A franchise network of ‘digital’ toilets in Nairobi is helping to stem the spread of COVID-19 among vulnerable urban slum communities.
Access to toilets is one of the biggest issues in the developing world. As millions of slum dwellers don’t have access to the fundamental human right of good sanitation, a team of MIT graduates have devised a sustainable solution to make hygiene affordable and accessible – and an alternative to pay-per-use pits.
Cities are growing faster than ever. Currently, 60 million new residents move to urban areas every year. 25% live in slums, amounting to one billion people with inadequate housing and limited access to basic services. This number is expected to double to two billion by 2030.
Starting in Kenya in 2011, startup Sanergy has since built a franchise network of clean, containerised toilets and non-sewered sanitation solutions that serve all urban residents and are five times cheaper than sewers. The community is engaged with running the ‘Fresh Life Toilets’ as local micro-entrepreneurs at every step, with waste separated to make organic fertiliser, instead of polluting waterways.
The success stories of these Fresh Life Operators, from being able to afford an education to expanding franchises, are spurring on the ‘digital toilet’ model to be replicated within other urban slums. The hope is that the Sanergy model will compel governments looking to invest in cost-efficient models to solve the sanitation crisis and provide safe sanitation solutions for their residents.
The toilets themselves are high-quality, low-cost sanitation units. With a urine-diverting squat plate, they source-separate solid and liquid waste, making collection and conversion safe and easy. For the comfort and convenience of owners and users, amenities include a handwashing station with soap, water and a bin for feminine hygiene products.
There are currently over 3,000 active Fresh Life Toilets in informal settlements, with over 100,000 daily uses from community members now with access to affordable hygienic sanitation and over 250 employees, 60% of whom live in the communities they serve.
Even though 2020 has been a challenging year marked by deep uncertainties, Sanergy told us that they are celebrating their resilience, especially when it comes to stemming the spread of COVID-19 among vulnerable urban slum communities through provision of safe sanitation and waste management as well as supply of essential protective equipment.
“Endorsed by the government of Kenya as an essential service, Sanergy has continued to provide sanitation and waste management services to cities amidst lockdowns and restriction of movements. At the same time, Fresh Life Toilets installed within the residential areas have ensured that urban residents can safely shelter in place with access to a toilet and avoid crowded areas, which is one of the fastest ways of spreading COVID-19.”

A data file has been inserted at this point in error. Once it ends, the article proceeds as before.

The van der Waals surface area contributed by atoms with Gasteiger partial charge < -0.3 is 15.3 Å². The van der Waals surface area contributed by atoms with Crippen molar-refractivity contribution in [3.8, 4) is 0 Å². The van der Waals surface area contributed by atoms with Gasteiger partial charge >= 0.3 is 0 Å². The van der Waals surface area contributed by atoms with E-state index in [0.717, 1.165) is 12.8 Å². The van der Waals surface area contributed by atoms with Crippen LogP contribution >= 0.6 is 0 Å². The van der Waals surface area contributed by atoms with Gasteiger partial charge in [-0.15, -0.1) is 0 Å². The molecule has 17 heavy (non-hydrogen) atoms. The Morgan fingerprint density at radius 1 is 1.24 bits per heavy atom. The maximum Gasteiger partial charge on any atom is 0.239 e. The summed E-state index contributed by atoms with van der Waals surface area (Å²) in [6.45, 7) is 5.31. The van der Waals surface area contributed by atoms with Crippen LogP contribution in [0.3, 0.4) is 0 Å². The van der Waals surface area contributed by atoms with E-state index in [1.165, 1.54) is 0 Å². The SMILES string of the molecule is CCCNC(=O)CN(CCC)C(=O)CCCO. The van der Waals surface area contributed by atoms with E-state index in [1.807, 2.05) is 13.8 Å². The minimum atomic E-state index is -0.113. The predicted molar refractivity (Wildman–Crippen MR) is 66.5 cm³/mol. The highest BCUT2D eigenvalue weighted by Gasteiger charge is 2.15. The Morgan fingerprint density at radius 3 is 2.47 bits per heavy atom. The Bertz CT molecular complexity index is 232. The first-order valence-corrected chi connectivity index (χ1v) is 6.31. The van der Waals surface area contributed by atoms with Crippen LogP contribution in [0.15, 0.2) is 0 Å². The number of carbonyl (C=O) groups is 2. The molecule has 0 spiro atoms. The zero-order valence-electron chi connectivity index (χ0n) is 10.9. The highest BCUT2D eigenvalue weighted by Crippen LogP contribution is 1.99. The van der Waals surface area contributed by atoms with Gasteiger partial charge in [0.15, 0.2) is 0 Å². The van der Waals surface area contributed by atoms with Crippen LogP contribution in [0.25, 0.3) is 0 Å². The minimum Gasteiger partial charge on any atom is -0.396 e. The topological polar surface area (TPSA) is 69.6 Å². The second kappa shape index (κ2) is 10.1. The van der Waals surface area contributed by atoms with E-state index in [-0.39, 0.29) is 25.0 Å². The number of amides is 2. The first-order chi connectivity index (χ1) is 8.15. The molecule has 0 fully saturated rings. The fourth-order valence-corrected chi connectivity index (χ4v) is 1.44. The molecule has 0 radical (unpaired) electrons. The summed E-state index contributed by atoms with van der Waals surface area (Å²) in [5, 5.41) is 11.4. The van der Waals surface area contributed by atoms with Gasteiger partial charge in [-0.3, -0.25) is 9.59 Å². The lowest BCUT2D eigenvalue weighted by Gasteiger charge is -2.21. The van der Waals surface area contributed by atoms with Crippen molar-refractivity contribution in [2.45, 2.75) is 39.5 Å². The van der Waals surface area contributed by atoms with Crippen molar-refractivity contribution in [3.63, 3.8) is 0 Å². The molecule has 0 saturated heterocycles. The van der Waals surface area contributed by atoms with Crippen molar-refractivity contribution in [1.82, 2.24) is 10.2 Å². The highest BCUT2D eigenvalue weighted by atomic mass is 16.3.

They have successfully used their distribution network built up over nine years, and partnered with several private-sector companies through the Safe Hands Kenya and National Business Compact on Coronavirus initiatives, to accelerate their COVID-19 response. “We have distributed over 13,000 masks, 250 handwashing stands, 500 sanitizers and 56,300 bars of soap to toilet operators and our customers.”
In 2020 Sanergy was also recognised by the Belinda and Gates Foundation as a 2020 Goalkeepers accelerator for efforts towards the achievement of Sustainable Development Goal 6, particularly in the wake of COVID 19 and received The Food Planet Prize, thanks to the Curt Bergfors Foundation. It is the largest monetary reward in the global food arena to initiatives, organisations and individuals working to secure the world’s food supply while fostering a healthy and resilient biosphere.
On World Toilet Day in November 2020, Sanergy launched the first Fresh Life Toilet in a new city – Kisumu – which is the 3rd largest city in Kenya. “In this city more than half of its population lives in slums and the sewerage coverage is very low. As a result, unsafe waste management has been rampant, polluting Lake Victoria, which is the largest freshwater lake in Africa. This is an opportunity for us to help rehabilitate this ecosystem and bring safe sanitation to the residents of Kisumu.”
This expansion to Kisumu has been in partnership with a public utility, Kisumu Water and Sewerage Company. “We are seeing the benefits of building such partnerships as they help us expand our reach and deepen our impact much quickly.”
In the next five years, Sanergy wants Fresh Life Toilets to reach one million residents in Nairobi and beyond with access to safe sanitation services. They are currently working on launching their new large scale organics recycling factory (the largest in Sub-saharan Africa) with a goal to scale safe waste management in cities – aiming to safely collect 72,000 tonnes of organic waste every year, and convert it into valuable agricultural inputs and clean energy. “At the same time, we will help stem environmental pollution of critical water catchment areas such as Nairobi River, Lake Victoria and also combat the effects of climate change.”
They add that the COVID pandemic has brought to light huge gaps that still exist when it comes to access to safe water and sanitation, yet, these services are an essential part of protecting human health. “Now more than ever, is the time to unite and stay on the frontlines of providing safe sanitation for all! It is the time for all stakeholders: public, private, NGOs and intergovernmental, to collaborate with each other to scale its access equitably and inclusively.”
AtlasAction: Volunteer with Fresh Life Toilets.
David Auerbach, Co-founder, Sanergy
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